Syrian Food Shortage Calls on Frozen Assets

Contributor
Will international banks permit access to frozen accounts in the face of humanitarian crisis?

Photo Sasabune Omakase Modified: Flickr/erin/CC 4.0

Frozen assets may prevent a civil war-torn Syria from purchasing food to feed its people.

Syria is facing a serious wheat shortage, and with continuing civil unrest the government is lacking the funds necessary to feed its people.

President Bashar al-Assad’s hopes for a self-sufficient Syria appear to be hitting a wall as the withdrawal of foreign investment has left the national coffers depleted.  

This year’s wheat crop is already projected to be the worst in nearly thirty years, and the Syrian regime is facing a critical need to feed their people or risk losing their remaining supporters.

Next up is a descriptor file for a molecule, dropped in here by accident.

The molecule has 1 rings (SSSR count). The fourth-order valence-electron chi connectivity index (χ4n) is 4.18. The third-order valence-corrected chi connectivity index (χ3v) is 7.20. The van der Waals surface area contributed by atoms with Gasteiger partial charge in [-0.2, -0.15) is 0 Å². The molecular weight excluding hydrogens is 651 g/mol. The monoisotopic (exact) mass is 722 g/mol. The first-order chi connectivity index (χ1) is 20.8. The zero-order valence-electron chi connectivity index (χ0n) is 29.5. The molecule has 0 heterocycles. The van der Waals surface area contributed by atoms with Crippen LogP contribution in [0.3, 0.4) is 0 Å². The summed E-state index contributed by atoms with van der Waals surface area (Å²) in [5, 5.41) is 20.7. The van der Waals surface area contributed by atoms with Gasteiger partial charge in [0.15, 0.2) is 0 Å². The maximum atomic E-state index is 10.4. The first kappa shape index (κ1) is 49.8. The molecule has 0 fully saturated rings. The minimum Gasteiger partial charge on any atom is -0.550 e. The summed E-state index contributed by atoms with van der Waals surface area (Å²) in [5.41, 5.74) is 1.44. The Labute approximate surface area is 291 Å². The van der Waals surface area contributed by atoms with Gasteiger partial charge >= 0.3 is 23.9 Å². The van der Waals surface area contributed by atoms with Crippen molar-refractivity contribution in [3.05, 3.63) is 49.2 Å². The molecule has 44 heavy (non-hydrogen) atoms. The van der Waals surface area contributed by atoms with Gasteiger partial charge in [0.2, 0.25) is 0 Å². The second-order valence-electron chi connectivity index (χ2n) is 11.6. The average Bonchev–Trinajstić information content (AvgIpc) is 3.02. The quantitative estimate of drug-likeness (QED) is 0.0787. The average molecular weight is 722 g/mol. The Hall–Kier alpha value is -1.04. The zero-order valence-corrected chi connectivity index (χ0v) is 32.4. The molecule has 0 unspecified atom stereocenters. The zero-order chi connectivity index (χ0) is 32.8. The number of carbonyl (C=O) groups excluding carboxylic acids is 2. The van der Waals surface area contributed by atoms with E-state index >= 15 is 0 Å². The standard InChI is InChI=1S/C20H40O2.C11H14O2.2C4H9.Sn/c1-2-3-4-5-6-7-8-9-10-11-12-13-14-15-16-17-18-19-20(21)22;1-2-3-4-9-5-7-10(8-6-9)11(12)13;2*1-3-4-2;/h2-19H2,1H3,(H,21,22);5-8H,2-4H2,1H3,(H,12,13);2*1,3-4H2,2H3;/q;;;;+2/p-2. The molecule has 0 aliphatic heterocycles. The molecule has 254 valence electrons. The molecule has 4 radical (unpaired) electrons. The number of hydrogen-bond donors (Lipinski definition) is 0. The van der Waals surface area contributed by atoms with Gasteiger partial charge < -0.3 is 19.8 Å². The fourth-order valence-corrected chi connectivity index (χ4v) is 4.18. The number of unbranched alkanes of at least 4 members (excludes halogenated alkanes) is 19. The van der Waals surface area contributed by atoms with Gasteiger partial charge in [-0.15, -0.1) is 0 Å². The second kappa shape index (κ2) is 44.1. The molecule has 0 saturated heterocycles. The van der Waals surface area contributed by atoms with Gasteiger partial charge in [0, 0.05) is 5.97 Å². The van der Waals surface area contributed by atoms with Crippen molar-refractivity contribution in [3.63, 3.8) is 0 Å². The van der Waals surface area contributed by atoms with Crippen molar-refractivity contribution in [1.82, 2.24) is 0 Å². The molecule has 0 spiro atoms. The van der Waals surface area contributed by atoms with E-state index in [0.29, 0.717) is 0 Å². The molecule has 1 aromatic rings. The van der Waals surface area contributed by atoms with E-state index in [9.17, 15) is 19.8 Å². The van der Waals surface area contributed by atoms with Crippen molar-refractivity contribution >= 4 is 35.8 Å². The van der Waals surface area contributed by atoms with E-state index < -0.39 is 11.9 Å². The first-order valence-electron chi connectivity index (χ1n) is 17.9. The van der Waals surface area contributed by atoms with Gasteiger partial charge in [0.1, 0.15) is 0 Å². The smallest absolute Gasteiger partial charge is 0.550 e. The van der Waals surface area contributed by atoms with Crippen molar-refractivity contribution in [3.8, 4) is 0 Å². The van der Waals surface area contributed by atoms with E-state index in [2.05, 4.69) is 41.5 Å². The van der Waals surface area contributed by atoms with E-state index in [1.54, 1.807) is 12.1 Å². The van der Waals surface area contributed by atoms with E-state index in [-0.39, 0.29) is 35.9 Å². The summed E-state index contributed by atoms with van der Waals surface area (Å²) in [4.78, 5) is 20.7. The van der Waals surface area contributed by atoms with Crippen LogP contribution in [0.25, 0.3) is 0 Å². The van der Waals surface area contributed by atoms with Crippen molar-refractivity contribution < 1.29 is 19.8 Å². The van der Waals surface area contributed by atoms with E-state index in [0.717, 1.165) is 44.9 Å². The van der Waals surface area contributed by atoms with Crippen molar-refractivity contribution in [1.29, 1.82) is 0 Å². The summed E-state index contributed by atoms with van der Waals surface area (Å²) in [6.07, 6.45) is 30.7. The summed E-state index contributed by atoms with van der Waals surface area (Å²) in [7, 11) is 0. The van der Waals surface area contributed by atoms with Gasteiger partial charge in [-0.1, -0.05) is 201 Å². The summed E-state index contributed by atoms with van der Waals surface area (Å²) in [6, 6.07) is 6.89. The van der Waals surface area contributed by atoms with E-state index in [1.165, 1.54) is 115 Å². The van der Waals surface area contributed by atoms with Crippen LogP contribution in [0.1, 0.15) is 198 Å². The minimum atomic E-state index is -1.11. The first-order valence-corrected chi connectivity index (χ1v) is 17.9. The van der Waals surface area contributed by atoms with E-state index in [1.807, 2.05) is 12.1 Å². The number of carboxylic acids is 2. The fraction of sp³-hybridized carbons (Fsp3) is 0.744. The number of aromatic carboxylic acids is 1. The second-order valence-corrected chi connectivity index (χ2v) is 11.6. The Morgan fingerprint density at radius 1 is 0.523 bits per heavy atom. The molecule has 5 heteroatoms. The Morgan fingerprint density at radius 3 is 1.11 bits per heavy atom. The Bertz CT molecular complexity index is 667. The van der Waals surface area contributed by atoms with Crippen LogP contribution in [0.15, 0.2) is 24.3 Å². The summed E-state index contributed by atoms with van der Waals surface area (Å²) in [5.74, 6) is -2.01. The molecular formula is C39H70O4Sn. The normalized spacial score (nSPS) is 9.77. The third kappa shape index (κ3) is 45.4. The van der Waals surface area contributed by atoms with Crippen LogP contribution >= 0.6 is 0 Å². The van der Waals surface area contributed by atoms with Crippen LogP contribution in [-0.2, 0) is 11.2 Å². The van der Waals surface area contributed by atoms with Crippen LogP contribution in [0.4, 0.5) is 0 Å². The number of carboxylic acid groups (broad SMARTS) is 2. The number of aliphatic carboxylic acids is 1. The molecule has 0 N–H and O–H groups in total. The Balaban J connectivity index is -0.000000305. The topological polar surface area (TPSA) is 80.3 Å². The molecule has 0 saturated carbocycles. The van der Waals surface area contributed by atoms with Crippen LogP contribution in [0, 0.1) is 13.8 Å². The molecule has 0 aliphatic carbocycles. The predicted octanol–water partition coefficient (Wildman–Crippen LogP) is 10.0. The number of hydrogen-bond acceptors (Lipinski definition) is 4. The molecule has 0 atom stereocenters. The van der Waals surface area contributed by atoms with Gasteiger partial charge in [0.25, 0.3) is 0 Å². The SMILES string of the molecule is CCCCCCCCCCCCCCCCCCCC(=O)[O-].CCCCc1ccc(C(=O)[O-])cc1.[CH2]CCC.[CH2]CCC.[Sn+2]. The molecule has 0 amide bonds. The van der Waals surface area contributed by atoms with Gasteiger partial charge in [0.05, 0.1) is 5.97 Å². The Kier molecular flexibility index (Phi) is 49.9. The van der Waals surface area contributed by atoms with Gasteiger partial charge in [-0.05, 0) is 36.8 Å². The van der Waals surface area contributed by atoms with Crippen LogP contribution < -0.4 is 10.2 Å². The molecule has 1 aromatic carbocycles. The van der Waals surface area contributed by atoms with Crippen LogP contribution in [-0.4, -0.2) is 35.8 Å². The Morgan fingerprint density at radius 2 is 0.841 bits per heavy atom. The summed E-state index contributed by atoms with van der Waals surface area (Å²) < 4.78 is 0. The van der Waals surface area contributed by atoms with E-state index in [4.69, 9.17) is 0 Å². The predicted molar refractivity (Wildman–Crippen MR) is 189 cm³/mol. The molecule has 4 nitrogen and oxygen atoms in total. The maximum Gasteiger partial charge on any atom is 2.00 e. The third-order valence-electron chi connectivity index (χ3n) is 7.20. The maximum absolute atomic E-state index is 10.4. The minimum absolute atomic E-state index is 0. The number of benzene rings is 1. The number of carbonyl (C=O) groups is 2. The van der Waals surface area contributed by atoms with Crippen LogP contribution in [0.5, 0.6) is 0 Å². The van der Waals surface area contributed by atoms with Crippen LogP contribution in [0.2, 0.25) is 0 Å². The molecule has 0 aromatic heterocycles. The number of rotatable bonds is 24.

Syrian state buyers have already issued tenders for more than 500,000 tons of sugar, wheat, and rice. These tenders aim to trade for food on the promise of funds from frozen accounts, pending waivers from the international banks.

It is estimated that Syria maintained around $16 to $18 billion in foreign reserves before the outbreak of the civil war. Now, however, the country has experienced international bank sanctions and asset freezes that have made it very difficult for foreign investors to make deals.

Experts speculate that in the face of this pending humanitarian crisis, foreign banks may likely permit the Syrian government to access these frozen accounts. 

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